Chris Evans


2006:Dec // Henrikke Nielsen

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A sculpture, a colour photograph, and two framed letters make up Chris Evans’ solo exhibition in the exclusive small space rec on Linienstraße. Initially, it may resemble the mixture of conceptualism and formal play that one often encounters in galleries these days, but there is a lot more to it than that. “A Sculpture for the Ahmed Family” (2005/2006) is a continuation of Evans’ self-willed investigations into the relationship between artist and patron. Previously he has asked such unconventional collaborators as police officers to conceive a part of his work (“The Rock and the Judge”, 2005) and directors of multinational corporations to come up with designs for public sculptures (“Radical Loyalty”, 2002‒2005). Unlike spectacular projects such as those undertaken by “The Yes Men”, for example, it is not about sleeping with the enemy in order to reveal his inhuman intentions. Evans’ work is situated somewhere beyond political correctness, posing sophisticated questions about the conditions under which art is being produced and, in this case, attacking cultural (mis)interpretations from a surprising angle.

“A Sculpture for the Ahmed Family” is based on his personal encounter with justice Syed Refatt Ahmed, who belongs to one of the richest families in Bangladesh. Discussing the family’s influence within Bangladeshi society in relation to the country’s faltering democracy, Ahmed talked about “rising above all that is commonplace and forging a neutral and passive path through the polarities”. We learn this from the correspondence between Evans and Ahmed that effectively provides us with the key facts behind the rest of the exhibition: Ahmed’s mother – an imposing figure portrayed in the photograph – has suggested the Banyan tree as an appropriate metaphor for the family, and the small black plaster sculpture in the middle of the space depicts the tree. Considering that, according to Hindu mythology, the Banyan tree represents eternal life due to its seemingly ever-expanding branches, this choice is hardly surprising. However, Evans expresses scepticism in his letter since he has learned that the tree is also known as the ‘strangler fig’: its roots gradually spread around a host tree, which it occasionally kills. Grateful for Evans investigations, Ahmed hopes that “this will not detract from the benevolent picture my mother was attempting to draw in using that analogy”. The work deals with different ideas of self-representation and the genre of portrait. There is an interesting correspondence between the almost fragile model of the Banyan tree – appearing as anything but powerful and enduring – and the photograph of Mrs Ahmed. Dressed in sari and sunglasses, she strikes a formidable pose, seated in an armchair in front of several framed portraits of other Ahmed family members – all of them male.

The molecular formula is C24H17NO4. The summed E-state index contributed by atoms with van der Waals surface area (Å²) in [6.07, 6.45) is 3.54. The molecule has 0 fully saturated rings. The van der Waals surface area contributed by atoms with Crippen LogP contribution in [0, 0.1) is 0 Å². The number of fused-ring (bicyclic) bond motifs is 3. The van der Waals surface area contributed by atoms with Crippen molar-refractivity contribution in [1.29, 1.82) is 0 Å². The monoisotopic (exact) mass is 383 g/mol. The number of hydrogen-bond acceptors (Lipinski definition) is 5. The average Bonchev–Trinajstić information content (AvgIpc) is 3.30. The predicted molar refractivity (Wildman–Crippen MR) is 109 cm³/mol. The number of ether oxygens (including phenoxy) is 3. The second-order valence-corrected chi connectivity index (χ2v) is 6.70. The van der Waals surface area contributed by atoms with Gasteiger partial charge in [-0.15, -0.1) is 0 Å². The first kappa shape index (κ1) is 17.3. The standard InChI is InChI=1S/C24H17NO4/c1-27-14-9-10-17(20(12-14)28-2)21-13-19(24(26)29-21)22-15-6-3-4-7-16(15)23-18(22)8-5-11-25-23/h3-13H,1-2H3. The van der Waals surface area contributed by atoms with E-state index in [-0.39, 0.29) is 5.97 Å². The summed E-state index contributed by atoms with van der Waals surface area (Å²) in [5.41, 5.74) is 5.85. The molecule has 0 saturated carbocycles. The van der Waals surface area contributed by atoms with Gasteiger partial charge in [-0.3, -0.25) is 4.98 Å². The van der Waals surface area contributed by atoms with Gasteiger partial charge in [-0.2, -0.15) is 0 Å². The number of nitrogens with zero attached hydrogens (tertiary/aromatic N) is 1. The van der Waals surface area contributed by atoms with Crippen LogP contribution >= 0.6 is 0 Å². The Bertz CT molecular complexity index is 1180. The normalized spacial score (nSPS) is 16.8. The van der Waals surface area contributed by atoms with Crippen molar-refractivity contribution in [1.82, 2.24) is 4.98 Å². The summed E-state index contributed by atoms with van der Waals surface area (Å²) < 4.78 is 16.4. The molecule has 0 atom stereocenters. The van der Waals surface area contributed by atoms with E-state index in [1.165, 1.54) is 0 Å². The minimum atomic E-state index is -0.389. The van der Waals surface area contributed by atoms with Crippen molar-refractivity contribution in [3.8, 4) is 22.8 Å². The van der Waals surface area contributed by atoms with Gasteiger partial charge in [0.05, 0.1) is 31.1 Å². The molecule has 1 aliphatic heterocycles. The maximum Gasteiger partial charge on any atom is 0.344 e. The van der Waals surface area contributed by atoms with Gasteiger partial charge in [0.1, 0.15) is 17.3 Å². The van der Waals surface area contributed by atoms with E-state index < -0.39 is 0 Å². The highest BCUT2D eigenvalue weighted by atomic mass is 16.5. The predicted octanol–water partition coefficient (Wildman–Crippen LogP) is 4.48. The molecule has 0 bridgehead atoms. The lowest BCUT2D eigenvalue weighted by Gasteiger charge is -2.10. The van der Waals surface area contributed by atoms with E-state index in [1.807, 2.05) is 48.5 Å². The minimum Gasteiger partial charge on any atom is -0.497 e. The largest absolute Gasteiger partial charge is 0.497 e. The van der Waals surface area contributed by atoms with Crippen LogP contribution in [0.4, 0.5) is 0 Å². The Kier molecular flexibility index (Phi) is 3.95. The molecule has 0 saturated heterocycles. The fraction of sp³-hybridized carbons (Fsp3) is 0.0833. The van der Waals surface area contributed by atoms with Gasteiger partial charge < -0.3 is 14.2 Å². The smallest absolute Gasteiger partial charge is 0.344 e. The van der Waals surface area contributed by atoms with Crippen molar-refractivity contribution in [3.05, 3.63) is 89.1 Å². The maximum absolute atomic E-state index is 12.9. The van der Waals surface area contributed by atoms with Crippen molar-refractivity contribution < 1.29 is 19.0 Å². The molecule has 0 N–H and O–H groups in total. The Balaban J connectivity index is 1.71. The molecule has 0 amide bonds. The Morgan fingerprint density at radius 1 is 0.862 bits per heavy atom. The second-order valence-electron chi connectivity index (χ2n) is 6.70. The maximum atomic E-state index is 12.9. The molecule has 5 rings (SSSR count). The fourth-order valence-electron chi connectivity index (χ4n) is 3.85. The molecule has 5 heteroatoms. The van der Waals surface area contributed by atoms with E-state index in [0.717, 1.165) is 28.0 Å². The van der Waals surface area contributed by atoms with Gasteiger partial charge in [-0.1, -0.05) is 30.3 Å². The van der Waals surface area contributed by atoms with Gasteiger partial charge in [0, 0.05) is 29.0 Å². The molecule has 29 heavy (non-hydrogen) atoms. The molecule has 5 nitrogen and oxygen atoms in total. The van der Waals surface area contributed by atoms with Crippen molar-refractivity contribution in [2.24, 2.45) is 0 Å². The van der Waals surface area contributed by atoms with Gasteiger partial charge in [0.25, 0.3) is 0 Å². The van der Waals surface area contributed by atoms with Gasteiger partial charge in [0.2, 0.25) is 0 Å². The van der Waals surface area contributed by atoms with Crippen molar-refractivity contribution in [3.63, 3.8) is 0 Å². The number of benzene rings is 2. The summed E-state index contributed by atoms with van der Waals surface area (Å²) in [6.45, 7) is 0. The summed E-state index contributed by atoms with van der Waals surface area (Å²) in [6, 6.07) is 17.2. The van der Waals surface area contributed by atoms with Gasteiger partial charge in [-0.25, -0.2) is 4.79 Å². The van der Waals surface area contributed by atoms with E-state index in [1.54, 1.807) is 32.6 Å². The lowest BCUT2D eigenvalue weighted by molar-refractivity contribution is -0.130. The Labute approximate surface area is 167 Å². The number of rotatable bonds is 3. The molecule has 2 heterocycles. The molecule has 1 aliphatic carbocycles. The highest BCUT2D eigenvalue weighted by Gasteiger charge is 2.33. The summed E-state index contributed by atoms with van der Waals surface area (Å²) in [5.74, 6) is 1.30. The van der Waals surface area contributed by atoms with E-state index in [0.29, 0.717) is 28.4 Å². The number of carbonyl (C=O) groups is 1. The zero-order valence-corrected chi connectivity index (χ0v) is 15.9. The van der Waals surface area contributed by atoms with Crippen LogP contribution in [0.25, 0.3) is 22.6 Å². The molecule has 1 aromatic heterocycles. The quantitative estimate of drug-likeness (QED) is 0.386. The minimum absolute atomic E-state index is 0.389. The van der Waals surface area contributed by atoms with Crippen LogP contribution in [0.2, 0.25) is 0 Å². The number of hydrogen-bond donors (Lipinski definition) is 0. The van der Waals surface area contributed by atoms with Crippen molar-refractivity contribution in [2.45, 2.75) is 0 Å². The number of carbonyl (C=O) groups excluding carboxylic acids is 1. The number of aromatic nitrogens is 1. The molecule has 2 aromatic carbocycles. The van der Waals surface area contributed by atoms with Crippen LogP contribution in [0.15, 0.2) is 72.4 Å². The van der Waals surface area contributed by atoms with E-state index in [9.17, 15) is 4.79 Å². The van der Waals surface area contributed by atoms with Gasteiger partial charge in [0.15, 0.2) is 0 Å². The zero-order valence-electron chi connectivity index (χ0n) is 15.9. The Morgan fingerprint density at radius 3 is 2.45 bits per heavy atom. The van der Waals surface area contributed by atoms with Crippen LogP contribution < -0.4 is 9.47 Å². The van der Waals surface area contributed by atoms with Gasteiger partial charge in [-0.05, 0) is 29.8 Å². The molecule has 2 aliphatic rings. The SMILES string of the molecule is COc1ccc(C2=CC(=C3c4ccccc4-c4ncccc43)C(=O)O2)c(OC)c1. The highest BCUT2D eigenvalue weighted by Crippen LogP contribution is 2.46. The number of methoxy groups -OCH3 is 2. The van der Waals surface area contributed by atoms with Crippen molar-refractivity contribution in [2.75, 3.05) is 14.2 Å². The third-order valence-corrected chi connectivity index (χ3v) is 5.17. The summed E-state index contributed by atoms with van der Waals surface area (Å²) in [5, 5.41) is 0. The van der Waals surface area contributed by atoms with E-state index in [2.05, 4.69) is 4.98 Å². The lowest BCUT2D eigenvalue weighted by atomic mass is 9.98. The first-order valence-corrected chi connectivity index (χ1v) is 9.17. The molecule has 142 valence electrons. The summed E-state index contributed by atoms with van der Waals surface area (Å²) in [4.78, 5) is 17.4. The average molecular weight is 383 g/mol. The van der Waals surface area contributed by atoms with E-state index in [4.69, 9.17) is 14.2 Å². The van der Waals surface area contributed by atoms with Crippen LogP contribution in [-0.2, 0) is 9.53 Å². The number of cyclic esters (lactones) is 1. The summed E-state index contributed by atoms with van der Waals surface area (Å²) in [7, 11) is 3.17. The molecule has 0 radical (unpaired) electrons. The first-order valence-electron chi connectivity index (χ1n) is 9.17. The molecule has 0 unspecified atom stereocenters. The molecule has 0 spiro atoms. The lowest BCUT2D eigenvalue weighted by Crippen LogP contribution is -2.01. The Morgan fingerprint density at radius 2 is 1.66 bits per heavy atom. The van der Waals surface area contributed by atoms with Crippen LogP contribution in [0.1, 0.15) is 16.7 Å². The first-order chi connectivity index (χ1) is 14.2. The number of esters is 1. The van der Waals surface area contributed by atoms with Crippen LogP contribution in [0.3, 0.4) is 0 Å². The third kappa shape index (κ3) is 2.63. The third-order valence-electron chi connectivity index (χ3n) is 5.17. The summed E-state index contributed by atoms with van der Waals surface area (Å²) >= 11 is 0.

As already mentioned, it is not the first time that Evans has subverted the idea of an artist-commission, approaching what might be considered as centres of power in terms of money and influence, and asking them to submit the proposal for what in the end becomes stereotypical “art works” – in this case the sculpture. But in fact the work as such takes place around the sculpture, as the photo and the letters form equally important parts of it. At one point I found myself wondering whether the whole story might be fake, but considering Evans’ previous projects and his specific working method this seems most unlikely. Even though there is a great deal of humour involved, the straightforward and sincere manner in which he pursues and concludes his projects form an important part of their qualities.

Chris Evans      
Linienstr. 85
10119 Berlin
Di-Sa: 11-18 Uhr
Chris Evans, „A Sculpture for the Ahmed Family“, 2005/2006 (detail), Installationsansicht REC Berlin (© Christoph Wiesner)


Chris Evans / REC
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